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Tania Noriz, Editor-in-Chief, Atención San Miguel

Meet the Library

Jade Arroyo

In addition to the reporters and contributors, there is always another person behind a publication. This someone else has a clinical eye for deciphering through darkness. Being an editor is a job that is to some extent invisible, and yet, like domestic work, it is only noticed when it is not done or when something fails. The public sees the error and remembers that someone let it escape.

Tania Noriz is a woman who has a deep love for words. “I was born to talk and communicate,” she affirms with the strength of one who does not lie. She is someone who believes in books, and the written word as a vehicle of knowledge, socialization, culture, and pleasure. While inviting others to read, the editor is both a midwife and a hostess. Gabriel Zaid reminds us of the editor as a midwife. There is a metaphor in the etymology of the word editor: from the Latin edere: to give out. Like Socrates and his dialectic method, which consists in using questions to draw from another person the wisdom “that was asking to be born,” the editor guides the dialogue between authors and readers.

Editors working for newspapers or magazines may be responsible for the entire publication. They decide what pieces will be included and how they will be laid out. Depending on the publication, they can also examine and select proposals or new ideas for articles to suggest to the writers.

Editors also manage budgets and hire staff. They usually oversee the work of copywriters and proofreaders, who are responsible for reviewing the written work to verify accuracy, spelling, usage, grammar errors, conformity to the newspaper’s style guide, as well as identifying potential legal issues.

They supervise the work of one or more editorial assistants and work as a team with people such as designers, production and marketing, and they also organize meetings.

Tania’s specific tasks go beyond what we can enumerate in these two pages, worthy of being filled with more interesting things about this woman from Celaya.

Tania has a team of nine people in the editorial, production, marketing and administration areas who produce every week’s issue of Atención. She communicates closely with reporters and the editorial assistant, responding to notes and reports and processing editorial material.

The production of Atención is a special case since much of the content is not generated internally, but comes from external contributions. Different authors and members of the community send their informative articles on topics of culture, art, events, sociology, academics, and opinion.

The editorial priorities are to ensure that the newspaper runs smoothly, to coordinate the various departments, to discuss the work of all members, and to ensure that the information being disseminated is objective, truthful, interesting, and impartial.

Through the reporter, different voices involved express themselves, making a journalistic commitment, but also not making judgments. The journalist lets the case show itself, through its history and its actors. The work is performed with this premise in mind.

Tania was named editor on November 14, 2014, but her relationship with the newspaper goes further back. Her association with Atención for more than 10 years under several editors has allowed her to achieve a deep understanding of how the newspaper works, from its beginning structure (bones) to the finished product.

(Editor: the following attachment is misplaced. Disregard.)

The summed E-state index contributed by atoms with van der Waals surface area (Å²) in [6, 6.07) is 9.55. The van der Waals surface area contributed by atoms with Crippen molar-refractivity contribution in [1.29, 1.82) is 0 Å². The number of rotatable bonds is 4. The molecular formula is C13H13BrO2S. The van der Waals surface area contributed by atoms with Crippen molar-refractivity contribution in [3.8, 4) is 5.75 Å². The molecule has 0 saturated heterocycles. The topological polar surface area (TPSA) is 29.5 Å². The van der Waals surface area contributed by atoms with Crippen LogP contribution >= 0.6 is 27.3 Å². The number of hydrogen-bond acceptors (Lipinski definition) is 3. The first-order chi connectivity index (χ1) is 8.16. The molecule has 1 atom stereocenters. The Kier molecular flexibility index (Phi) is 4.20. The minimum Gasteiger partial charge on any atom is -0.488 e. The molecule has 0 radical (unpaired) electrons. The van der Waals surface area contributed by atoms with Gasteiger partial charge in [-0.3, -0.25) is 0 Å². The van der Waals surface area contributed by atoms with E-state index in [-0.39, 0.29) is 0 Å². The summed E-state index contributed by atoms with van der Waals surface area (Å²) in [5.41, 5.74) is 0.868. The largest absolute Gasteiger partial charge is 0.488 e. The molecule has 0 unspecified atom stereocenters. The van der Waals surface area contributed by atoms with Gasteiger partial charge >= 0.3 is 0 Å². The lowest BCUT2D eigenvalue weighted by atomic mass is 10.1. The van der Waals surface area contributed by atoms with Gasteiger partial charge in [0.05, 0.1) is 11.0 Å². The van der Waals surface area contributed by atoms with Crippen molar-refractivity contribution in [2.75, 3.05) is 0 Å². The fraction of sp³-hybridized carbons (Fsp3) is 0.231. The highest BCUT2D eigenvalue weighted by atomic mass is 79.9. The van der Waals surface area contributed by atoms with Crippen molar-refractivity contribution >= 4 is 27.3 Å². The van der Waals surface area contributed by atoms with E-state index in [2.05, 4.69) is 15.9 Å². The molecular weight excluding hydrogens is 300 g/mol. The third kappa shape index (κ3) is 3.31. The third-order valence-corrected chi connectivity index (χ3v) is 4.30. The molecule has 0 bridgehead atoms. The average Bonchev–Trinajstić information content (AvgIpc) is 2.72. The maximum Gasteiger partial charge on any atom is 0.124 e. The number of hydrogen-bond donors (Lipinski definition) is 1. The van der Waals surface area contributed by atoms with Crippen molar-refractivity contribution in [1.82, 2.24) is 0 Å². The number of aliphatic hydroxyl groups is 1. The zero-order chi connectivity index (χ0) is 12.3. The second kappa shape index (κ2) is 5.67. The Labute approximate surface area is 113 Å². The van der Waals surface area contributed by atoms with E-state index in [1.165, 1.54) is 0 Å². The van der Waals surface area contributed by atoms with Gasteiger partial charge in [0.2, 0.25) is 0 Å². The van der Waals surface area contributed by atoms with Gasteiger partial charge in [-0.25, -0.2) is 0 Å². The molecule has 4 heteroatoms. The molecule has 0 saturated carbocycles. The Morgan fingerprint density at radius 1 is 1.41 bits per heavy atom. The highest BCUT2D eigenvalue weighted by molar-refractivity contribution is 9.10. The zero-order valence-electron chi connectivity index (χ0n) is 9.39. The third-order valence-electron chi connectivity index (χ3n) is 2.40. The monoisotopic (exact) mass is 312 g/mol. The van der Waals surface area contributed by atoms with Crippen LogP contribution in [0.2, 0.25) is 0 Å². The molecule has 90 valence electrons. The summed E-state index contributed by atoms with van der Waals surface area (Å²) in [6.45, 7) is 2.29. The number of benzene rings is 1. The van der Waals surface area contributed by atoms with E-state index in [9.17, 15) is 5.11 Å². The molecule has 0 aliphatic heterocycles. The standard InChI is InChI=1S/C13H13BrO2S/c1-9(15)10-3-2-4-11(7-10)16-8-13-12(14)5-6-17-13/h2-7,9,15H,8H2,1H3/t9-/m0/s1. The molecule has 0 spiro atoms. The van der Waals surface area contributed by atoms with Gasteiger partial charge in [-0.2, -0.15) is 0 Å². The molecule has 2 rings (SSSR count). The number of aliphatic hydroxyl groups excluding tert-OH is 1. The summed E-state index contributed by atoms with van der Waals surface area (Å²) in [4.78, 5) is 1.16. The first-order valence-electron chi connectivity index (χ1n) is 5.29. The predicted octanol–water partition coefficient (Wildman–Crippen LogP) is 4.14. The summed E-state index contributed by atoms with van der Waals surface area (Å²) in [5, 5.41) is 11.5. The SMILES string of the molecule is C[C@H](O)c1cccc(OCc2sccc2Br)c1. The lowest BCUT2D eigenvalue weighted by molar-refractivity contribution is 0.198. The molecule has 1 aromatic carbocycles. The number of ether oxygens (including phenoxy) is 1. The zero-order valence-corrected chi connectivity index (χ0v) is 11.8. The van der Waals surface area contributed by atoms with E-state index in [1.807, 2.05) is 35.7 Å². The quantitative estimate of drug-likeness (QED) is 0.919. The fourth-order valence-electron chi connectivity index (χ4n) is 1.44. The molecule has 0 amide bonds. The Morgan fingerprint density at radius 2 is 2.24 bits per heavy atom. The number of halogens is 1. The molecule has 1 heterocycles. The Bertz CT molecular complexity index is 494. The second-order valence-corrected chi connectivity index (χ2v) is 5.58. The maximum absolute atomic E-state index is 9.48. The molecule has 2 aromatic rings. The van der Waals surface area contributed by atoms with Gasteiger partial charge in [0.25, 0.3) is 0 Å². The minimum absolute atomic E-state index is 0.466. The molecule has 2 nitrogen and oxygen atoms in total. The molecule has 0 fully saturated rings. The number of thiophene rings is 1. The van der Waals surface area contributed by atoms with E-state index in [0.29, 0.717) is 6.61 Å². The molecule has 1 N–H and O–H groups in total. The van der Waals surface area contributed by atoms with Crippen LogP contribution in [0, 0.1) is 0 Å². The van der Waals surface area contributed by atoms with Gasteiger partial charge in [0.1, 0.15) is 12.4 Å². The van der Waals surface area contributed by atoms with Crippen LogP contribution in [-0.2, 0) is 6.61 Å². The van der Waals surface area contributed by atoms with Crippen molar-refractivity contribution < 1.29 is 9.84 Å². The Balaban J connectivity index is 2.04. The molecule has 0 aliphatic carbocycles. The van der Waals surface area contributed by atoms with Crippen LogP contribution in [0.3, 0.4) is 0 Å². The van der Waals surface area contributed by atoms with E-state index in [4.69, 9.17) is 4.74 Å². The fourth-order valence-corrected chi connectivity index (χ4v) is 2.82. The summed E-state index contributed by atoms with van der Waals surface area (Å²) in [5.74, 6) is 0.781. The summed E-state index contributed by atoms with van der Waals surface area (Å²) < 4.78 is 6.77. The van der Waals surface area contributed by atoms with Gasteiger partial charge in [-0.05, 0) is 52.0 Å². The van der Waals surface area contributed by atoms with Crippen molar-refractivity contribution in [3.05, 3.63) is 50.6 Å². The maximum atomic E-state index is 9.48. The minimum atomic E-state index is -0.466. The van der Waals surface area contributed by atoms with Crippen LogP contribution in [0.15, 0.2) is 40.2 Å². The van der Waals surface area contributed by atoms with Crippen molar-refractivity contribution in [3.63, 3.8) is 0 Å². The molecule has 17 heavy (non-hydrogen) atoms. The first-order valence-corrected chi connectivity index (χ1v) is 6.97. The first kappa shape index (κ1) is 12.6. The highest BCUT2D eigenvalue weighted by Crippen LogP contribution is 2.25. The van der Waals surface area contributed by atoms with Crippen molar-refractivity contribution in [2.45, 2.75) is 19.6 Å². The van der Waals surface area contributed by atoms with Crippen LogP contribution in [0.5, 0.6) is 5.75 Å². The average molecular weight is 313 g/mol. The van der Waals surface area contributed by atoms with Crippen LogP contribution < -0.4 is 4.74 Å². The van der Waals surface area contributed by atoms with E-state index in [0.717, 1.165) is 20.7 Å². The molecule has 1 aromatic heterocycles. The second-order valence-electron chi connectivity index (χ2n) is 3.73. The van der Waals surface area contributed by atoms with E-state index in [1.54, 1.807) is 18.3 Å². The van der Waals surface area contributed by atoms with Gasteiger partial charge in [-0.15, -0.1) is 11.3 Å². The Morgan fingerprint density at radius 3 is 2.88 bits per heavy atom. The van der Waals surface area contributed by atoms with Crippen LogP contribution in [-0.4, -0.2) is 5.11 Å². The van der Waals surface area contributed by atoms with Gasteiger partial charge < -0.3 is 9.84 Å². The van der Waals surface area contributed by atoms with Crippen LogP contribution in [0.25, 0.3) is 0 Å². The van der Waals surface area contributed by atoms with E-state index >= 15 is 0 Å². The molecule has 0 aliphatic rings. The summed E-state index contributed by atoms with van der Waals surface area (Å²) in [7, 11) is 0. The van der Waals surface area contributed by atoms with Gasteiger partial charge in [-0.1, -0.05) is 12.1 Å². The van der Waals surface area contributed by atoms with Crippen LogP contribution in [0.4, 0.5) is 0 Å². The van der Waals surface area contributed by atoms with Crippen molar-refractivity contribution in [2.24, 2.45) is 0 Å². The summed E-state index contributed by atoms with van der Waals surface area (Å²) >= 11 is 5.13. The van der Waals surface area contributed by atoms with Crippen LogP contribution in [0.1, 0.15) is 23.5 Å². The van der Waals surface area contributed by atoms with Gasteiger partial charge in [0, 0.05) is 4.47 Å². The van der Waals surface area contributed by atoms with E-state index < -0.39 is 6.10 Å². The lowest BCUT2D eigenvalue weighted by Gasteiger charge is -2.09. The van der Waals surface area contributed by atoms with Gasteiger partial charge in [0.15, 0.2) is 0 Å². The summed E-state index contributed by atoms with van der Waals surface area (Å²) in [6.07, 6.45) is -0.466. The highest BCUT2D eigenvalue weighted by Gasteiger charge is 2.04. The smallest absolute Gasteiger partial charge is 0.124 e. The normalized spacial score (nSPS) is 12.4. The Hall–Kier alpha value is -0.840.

Tania studied International Relations in Celaya. While studying, she took her firsts steps as a writer for the morning newspaper, AM, of that city. After a stay in Canada, she arrived in San Miguel de Allende, where she fell in love with the magic of the town.

In 2003 when she first joined Atención, she was a reporter, and she had to live through the transition from production to the completely digital world. In that first incarnation more than a decade ago, she learned a lot from her mentors, the editor at that time, Suzanne Ludekens, and Kendall Butler, he proofreader. They gave generous support and passed on their knowledge and respect for ethics and for questioning the world and one’s place in it.

Tania worked for three years for the municipal government in the department of economic development and support to artisans. After completing this time in the government, she returned to Atención, this time as an editorial assistant and then assistant editor.

Along with her professional life and her logical questions, Tania has been enjoying many fulfilling experiences. She shares life with her two men, her son and her partner, who are her inspriation. “Being a mother is the best gift life has given to me and my son has taught me to live with humor, kindness, justice, and tranquility.”

Tania is a lover of the prose of García Márquez, Ángeles Mastretta, José Agustín, Greek tragedies and gossip magazines.

 

Here is Tania in her own words, according to her blog Chubby love is not a crime is her blog and is her personal and literary catharsis.

“Tania Noriz is a 39-year-old female, severely affected by the wishful thinking syndrome. According to some people, especially the father of her son, she tends to see things that do not exist and make drama of everything until she realizes that reality is very different from the things that had been drawn in her head. Her sense of (in)maturity has led her to dye her hair bright red and to separate her reality in various ways, which has caused, among other things, her saintly mother to suggest that she be wrapped as soon as possible, like a green avocado, in newspaper so that she will please mature soon…”

See: chubbyloveisnotacrime.blogspot.mx

 

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